I. THE PROCESS IS BROKEN (GENERAL WEEKLY TALKING POINTS)

  • Security First: The first step for any immigration legislation under consideration MUST

    be national security. We have heard over and over that Congress is going to get serious about securing the border and that must be a top priority for any immigration legislation. We cannot afford another broken promise on border security.

  • Too Rushed: Congress needs more time to read and review the bill. We also need more hearings and opportunities for feedback to improve the current legislation. We need more than empty promises and superficial explanation from the Senate sponsors.
  • Lack of Transparency: This bill is another “behind-closed-doors” piece of legislation that was written by special-interest lobbying groups.
  • Lack of Accountability: This amnesty bill gives too much discretion and power to an unelected official (the Secretary of Homeland Security) and also creates an unmanageable bureaucracy. In early May, the IRS admitted that some of its agents had harassed tax-exempt organizations, including tea party groups. That incident is a reminder of why we need more control over the Executive Branch and unelected government officials.
  • Fiscal Responsibility: We do not yet know the true cost of this legislation, but estimates from Sen. Sessions’ Budget Committee staffers and from the Heritage Foundation indicate that the 10-year cost could be around 6.3 trillion dollars.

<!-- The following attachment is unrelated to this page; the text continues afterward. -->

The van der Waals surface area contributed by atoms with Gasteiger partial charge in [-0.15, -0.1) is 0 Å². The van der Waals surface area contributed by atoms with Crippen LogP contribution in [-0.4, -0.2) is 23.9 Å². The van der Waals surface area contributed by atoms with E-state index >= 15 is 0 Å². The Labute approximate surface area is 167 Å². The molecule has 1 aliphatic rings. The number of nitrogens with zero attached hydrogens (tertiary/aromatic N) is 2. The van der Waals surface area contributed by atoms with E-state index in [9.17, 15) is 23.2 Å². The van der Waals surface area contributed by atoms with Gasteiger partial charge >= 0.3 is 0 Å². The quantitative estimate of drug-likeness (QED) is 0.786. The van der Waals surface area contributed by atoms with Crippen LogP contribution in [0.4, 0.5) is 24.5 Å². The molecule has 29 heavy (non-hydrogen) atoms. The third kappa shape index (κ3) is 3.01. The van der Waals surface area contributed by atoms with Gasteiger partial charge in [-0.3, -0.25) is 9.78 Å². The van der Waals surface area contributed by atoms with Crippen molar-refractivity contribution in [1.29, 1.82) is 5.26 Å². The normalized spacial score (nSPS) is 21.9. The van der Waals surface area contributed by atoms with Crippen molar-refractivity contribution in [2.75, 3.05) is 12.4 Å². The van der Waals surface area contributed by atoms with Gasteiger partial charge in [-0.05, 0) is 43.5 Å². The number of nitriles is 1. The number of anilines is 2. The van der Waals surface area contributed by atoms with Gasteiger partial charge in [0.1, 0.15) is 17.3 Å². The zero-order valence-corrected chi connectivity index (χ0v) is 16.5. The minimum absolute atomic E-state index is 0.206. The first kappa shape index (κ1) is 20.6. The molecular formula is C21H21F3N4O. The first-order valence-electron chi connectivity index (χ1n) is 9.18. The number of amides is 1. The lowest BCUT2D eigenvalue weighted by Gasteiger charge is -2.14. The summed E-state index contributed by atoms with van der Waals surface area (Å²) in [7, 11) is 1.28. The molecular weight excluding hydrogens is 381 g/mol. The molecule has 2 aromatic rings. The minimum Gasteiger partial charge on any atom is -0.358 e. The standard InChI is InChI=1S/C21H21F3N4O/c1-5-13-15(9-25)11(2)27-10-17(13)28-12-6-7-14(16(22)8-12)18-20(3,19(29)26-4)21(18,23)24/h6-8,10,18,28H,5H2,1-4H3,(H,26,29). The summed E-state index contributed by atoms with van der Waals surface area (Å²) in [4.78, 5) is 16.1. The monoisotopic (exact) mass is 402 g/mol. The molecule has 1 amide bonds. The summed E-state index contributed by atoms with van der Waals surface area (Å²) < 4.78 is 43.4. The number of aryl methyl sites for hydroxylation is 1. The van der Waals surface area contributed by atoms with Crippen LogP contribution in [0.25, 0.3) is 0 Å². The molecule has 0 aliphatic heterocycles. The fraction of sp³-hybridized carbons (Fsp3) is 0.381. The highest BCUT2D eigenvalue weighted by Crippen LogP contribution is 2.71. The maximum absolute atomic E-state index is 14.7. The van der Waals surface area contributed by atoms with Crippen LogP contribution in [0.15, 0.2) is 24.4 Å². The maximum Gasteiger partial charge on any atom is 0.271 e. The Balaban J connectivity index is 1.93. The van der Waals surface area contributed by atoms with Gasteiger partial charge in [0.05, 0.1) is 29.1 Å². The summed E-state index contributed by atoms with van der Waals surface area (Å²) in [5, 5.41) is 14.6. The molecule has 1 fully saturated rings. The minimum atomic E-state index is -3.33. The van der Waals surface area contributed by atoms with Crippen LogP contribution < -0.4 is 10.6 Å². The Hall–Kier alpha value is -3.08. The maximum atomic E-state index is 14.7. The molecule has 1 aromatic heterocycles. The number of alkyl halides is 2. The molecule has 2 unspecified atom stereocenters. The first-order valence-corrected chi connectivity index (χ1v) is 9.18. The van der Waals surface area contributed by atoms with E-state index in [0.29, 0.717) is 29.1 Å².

II. THE SENATE IS PREPARING TO VOTE ON A BILL THAT NO ONE HAS READ YET

  • Obamacare taught us how dangerous it is to pass a bill and then “find out what’s in it,” as then-Speaker of the House Nancy Pelosi expressed it.
  • The Senate amnesty bill, S. 744, is more than 1,000 pages. If they are honest, most Senators will admit that they have not read the bill in its entirety yet.
  • The Senators supporting this bill have repeatedly said the bill contains strict border security measures. If they had read the bill, they would know that the bill lacks meaningful border security measures and merely suggests that the DHS Secretary submit a proposal for securing the plan.
  • The Senators supporting this amnesty bill have also repeatedly said that the bill would require anyone who receives amnesty to pay 100% of their back taxes. If they had actually read the bill, they would know that the bill only requires that tax liabilities on the books be collected. In other words, anyone who worked “under the table” or “off the books” while here illegally would not be required to pay any back taxes. Furthermore, the Secretary of DHS would have total discretion over who would be required to pay any taxes. As this bill is written, she has total waiver discretion.
  • As taxpayers, we expect Members of Congress to represent us, and a big part of representing us means not voting for legislation in excess of 1,000 pages that no one has bothered to read.

III. ANOTHER TRAIN WRECK (OVERALL THEME POINTS)

  • When Congress rammed through Obamacare in 2010, opponents correctly pointed out that there had been insufficient time to analyze the bill.
  •  In April, Senator Baucus, one of the original authors of the Obamacare legislation, admitted that Obamacare is going to be a “train wreck.”
  • The current immigration bill, much like Obamacare, is a hefty piece of legislation that will have permanent, detrimental ramifications. At almost 900 pages, this amnesty bill is far too complex for the Senate to be rushing to pass it. We need time to analyze the bill and ask questions.
  • The Senate amnesty bill will prove to be just as much of a “train wreck” as Obamacare because Congress is repeating the same mistakes (i.e. passing it before we know what’s in it.) 

 

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